Community Equipment Stores

1.What is the current budget for Community Equipment Stores for Devon (mobility and independent living aids) for 2020/21? 

£7,163,049 for 2021/22

2. What proportion of this equipment is actually reused or recycled?

85% of equipment collected was reused in 2020/21, 90% in current year. On average, 68% of equipment is collected as a percentage of that issued in year.

3. Why has a £30 lower limit been applied to collection and reuse of such equipment, and by whom?

The Commissioners (NHS Devon CCG and Devon County Council) set the £30 value limit for a single item to be collected.  This is because any single item below this value costs more to collect, clean and refurbish than the cost of purchasing a new item.

4. What key performance indicators (KPIs) are applied to the current contract to ensure best value and environmental sustainability, as required under government guidance?

There are no environment and sustainability KPI’s within the current contract as this was not a requirement when the contract was tendered in 2016.  There are collection & reuse KPIs.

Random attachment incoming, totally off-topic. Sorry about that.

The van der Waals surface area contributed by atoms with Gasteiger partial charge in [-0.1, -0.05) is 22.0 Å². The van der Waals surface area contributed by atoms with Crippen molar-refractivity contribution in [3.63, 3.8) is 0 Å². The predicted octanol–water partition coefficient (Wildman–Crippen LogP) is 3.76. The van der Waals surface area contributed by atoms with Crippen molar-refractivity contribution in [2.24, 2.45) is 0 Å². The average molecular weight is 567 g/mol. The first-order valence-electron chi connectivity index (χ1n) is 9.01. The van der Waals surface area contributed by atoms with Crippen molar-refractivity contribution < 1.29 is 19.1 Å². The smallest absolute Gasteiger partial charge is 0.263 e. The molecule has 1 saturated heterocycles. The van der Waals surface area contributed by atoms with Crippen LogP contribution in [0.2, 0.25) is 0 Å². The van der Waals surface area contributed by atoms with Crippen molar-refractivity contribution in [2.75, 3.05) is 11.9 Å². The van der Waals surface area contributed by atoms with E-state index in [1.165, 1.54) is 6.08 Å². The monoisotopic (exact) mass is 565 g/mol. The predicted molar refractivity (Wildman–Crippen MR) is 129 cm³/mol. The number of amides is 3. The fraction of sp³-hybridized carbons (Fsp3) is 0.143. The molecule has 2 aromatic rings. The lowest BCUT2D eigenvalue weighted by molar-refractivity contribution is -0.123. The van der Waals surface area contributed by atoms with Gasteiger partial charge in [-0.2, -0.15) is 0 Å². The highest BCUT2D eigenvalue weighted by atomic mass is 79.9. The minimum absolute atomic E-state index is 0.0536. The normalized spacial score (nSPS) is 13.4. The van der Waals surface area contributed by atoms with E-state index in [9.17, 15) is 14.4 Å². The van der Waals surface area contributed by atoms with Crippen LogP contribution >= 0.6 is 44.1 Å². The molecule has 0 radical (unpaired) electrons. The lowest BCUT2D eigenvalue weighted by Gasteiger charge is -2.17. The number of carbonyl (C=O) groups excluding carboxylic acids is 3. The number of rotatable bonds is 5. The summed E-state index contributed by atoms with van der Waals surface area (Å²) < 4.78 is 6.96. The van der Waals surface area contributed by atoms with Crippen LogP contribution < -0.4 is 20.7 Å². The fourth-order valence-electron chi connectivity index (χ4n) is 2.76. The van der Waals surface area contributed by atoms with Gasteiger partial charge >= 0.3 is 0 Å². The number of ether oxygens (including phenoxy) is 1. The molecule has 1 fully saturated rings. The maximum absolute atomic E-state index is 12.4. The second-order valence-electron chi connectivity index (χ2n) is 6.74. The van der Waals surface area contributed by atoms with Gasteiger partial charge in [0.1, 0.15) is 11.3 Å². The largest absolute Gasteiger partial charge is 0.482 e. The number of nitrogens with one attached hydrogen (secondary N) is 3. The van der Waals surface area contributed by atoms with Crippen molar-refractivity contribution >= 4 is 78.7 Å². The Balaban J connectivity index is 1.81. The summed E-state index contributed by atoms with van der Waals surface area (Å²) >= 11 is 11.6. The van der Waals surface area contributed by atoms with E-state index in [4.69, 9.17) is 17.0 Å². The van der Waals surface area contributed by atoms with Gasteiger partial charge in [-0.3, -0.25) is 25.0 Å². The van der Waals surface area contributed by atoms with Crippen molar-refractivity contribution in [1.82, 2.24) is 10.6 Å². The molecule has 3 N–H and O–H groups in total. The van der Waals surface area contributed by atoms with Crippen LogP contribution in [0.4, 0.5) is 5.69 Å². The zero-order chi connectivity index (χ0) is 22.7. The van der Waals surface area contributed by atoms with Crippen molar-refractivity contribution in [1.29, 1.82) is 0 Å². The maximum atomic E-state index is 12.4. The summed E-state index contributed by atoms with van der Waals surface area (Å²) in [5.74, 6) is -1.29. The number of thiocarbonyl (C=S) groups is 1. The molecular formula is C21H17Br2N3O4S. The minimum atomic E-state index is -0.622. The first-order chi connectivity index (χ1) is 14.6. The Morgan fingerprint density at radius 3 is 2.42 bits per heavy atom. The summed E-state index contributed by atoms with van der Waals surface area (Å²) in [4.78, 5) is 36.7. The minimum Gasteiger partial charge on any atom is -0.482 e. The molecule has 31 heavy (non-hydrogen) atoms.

5. Given that the Devon Independent Living Integrated Service (DILIS) contract with Millbrook is scheduled for recommissioning, what additional environmental and sustainability KPIs have been included in the contract?

The current contract will expire at the end of May 2024; as yet, the new service specification and contract terms to be tendered have not been drafted.

6. What targets for reuse of equipment have been met and where have there been difficulties? (e.g. specific collection sites, driver restrictions) 

The equipment re-use target was set at 95%; this has proved difficult to meet for a variety of reasons, but mainly due to age of equipment, damage to equipment etc. meaning a slightly higher percentage of equipment has to be scrapped as it is beyond economic repair.

7. How are collection sites monitored? 

DILIS issued equipment over £30 is collected directly from people’s homes.  Lower value items can be left at a recycling centre and a regular schedule of collections is in place for each centre.  If there are staff capacity issues within the service then deliveries and collections of key items required for issue are prioritised over an above recycling centre collections of lower value items.

8. Why are collection sites at recycling centres unprotected, outside and with no regard for the damage that wind, rain and temperature fluctuation can cause to the equipment.

It is not cost effective to provide shelters for low value items.

9. Are recycling centres allowed to sell the equipment collected and to whom do payments go?

Any items that Millbrook do not wish to collect (which can include privately purchased items) may be sold or scrapped by the site contractor.